Also known by these names
A Mediterranean diet derives from the eating patterns commonly or traditionally consumed in regions that border the Mediterranean Sea. It focuses on these foods:
In moderate amounts:
Clinical Practice Guidelines
- A diet rich in non-starchy vegetables and fruits, and also limiting the consumption of a large amount of red meat and processed meat is suggested to reduce the risk of lung cancer
- High-calorie and protein supplements to achieve weight stabilization for lung cancer patients who have experienced weight loss
Reducing the risk of developing cancer or the risk of recurrence
Cancer-Fighting Kitchen Course
Join BCCT and you’ll be granted access to Commonweal’s Cancer-Fighting Kitchen course free of charge. CFK is a comprehensive course including detailed information and delicious recipes, along with culinary skills and techniques that will support a nourishing experience during treatment and recovery.
Adherence to the Mediterranean diet has been associated with reduced risk or mortality related to several types of cancer and cancer in general. Findings from large studies of diet and cancer:
Mediterranean Diet and Specific Populations
An intriguing study published in 2017 found that people with higher socioeconomic status or higher income receive greater benefit from the Mediterranean diet.8
Almost no concerns or cautions are associated with this diet, with just a few exceptions for children and for some cancer patients:12
- Children should drink whole milk until age two unless contraindicated by a medical condition.
- Whole nuts are not recommended for children under age four due to potential choking hazards.
- Wine and other alcoholic beverages are not legally consumable by children.
- Cancer patients with special nutritional needs should consult a dietician before changing diet.
Integrative Programs, Protocols and Medical Systems
|For more information about programs and protocols, see our Integrative Programs and Protocols page.|
- Programs and protocols
BCCT senior researcher Laura Pole, RN, OCNS, February 11, 2018: Several other diets—also plant-based with many elements similar to the Mediterranean diet—are used for cancer prevention and/or for people with cancer. Some examples:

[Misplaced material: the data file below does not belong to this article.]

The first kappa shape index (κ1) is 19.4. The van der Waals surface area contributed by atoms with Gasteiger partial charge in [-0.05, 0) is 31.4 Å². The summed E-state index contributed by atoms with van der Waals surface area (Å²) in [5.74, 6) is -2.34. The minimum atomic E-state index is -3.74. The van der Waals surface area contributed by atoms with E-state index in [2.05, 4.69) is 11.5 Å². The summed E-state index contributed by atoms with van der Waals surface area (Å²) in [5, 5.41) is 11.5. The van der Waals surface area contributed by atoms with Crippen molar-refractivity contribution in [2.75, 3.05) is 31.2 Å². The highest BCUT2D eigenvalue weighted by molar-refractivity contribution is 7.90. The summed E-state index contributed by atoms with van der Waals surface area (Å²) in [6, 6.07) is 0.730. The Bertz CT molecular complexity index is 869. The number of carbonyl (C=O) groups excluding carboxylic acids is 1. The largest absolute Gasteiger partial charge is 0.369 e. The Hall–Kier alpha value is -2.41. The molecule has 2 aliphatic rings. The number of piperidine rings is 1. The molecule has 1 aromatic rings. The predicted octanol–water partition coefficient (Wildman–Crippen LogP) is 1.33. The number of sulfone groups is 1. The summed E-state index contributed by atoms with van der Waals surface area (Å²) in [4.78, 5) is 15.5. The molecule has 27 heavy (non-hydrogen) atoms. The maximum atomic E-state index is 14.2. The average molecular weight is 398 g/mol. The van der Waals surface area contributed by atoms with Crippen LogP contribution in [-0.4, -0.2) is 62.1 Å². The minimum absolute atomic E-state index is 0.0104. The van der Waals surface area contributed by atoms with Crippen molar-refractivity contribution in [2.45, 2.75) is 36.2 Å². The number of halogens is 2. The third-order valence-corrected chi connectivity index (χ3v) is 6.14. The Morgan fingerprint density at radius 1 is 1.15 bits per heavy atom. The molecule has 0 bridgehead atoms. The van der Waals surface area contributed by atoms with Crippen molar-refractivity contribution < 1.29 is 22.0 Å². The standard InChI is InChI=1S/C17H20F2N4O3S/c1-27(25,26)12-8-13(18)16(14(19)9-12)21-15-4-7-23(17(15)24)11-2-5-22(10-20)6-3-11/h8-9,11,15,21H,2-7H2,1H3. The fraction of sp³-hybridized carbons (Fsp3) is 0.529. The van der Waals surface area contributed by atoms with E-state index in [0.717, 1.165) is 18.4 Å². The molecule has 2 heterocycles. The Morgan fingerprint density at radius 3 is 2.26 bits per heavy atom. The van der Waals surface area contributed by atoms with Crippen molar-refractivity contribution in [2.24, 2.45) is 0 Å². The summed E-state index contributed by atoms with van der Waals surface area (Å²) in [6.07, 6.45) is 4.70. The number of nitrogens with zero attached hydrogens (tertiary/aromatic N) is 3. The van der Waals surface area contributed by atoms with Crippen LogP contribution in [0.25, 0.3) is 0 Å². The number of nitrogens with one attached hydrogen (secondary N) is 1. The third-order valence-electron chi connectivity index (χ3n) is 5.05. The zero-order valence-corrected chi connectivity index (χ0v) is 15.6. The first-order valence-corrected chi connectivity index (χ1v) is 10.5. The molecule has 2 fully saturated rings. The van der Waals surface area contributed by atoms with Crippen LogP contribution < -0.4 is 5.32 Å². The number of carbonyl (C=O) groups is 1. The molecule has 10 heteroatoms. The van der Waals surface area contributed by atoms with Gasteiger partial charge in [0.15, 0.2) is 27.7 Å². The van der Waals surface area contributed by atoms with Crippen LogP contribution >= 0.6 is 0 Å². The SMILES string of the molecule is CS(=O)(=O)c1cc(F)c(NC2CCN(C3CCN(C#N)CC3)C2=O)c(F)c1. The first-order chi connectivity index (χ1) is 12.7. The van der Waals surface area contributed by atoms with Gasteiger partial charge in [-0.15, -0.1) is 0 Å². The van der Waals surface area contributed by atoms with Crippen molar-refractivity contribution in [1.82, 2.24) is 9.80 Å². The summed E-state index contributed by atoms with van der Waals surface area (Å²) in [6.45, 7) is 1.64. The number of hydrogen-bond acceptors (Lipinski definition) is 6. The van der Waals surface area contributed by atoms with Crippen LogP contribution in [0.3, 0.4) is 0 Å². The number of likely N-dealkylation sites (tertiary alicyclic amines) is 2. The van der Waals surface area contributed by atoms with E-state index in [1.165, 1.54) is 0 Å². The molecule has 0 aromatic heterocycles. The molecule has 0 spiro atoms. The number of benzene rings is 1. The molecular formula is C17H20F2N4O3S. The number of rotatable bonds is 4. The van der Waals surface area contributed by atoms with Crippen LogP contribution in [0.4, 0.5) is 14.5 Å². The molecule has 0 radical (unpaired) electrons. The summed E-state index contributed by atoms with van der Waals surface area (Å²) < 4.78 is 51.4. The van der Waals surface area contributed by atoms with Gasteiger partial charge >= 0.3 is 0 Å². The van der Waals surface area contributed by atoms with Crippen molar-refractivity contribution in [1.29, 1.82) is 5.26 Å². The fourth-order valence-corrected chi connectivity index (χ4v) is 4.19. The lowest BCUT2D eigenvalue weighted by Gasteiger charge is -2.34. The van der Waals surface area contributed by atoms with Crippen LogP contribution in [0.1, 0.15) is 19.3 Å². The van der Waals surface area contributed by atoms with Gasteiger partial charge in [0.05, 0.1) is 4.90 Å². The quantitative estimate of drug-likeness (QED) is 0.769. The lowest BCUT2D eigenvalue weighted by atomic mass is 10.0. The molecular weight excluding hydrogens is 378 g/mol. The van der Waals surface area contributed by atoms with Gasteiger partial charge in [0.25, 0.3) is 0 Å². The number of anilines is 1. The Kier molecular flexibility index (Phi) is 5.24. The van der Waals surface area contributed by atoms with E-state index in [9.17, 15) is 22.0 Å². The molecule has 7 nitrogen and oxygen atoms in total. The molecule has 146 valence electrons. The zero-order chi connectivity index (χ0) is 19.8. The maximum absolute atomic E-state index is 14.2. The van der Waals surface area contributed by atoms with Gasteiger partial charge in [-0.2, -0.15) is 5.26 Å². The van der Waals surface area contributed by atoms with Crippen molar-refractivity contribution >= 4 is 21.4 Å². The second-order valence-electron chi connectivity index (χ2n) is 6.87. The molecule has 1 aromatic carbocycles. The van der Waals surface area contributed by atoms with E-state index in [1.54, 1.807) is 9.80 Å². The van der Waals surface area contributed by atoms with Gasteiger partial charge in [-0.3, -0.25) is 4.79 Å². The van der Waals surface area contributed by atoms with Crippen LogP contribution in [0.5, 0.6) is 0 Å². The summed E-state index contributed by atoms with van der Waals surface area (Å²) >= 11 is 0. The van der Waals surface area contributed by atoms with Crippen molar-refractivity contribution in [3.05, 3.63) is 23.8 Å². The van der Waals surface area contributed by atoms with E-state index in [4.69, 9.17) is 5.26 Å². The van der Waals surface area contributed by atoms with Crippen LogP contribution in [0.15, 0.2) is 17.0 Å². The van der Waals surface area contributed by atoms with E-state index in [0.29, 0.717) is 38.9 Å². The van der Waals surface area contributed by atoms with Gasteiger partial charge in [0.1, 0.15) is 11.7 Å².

- The American Institute for Cancer Research recommends a plant-based diet very similar to the Mediterranean diet. The AICR website describes their Cancer Protective Diet as consisting of mostly plant foods, with the addition of dairy, eggs, fish, poultry and moderate amounts of meat, and with minimal processing and little added sugar and fat.
- Ornish Spectrum Diet: used as part of the Ornish Lifestyle Medicine Program for Prostate Cancer18
- Keith Block’s Life Over Cancer Core Diet Plan19
- DASH (dietary approaches to stop hypertension) eating plan from the National Heart, Lung, and Blood Institute
Non-cancer Benefits of the Mediterranean Diet
The Mediterranean diet is associated with a reduction in the incidence of many chronic diseases and events.
Written by Nancy Hepp, MS, and Laura Pole, RN, MSN, OCNS; most recent update on June 12, 2019. Note: BCCT has not conducted an independent review of research of the Mediterranean diet. This summary draws from the Memorial Sloan Kettering Cancer Center’s About Herbs, Mayo Clinic and other sources as noted.
- Memorial Sloan Kettering Cancer Center. About Herbs: Mediterranean Diet
- Mayo Clinic. Nutrition and healthy eating: Mediterranean diet: a heart-healthy eating plan
- American Institute for Cancer Research: Mediterranean Diet, Heart Disease and Cancer Risk
- WebMD: Mediterranean, DASH Top Best Diets List
- Lorenzo Cohen and Alison Jefferies: Anticancer Living: Transform Your Life and Health with the Mix of Six
- Memorial Sloan Kettering Cancer Center: About Herbs, Botanicals and Other Products
- Neil McKinney, BSc, ND: Naturopathic Oncology, 3rd Edition
- Healing Kitchens Institute
- Rebecca Katz: Cancer-Fighting Kitchen Course for Commonweal
- Barbara MacDonald, ND, LAc: The Breast Cancer Companion: A Complementary Care Manual: Third Edition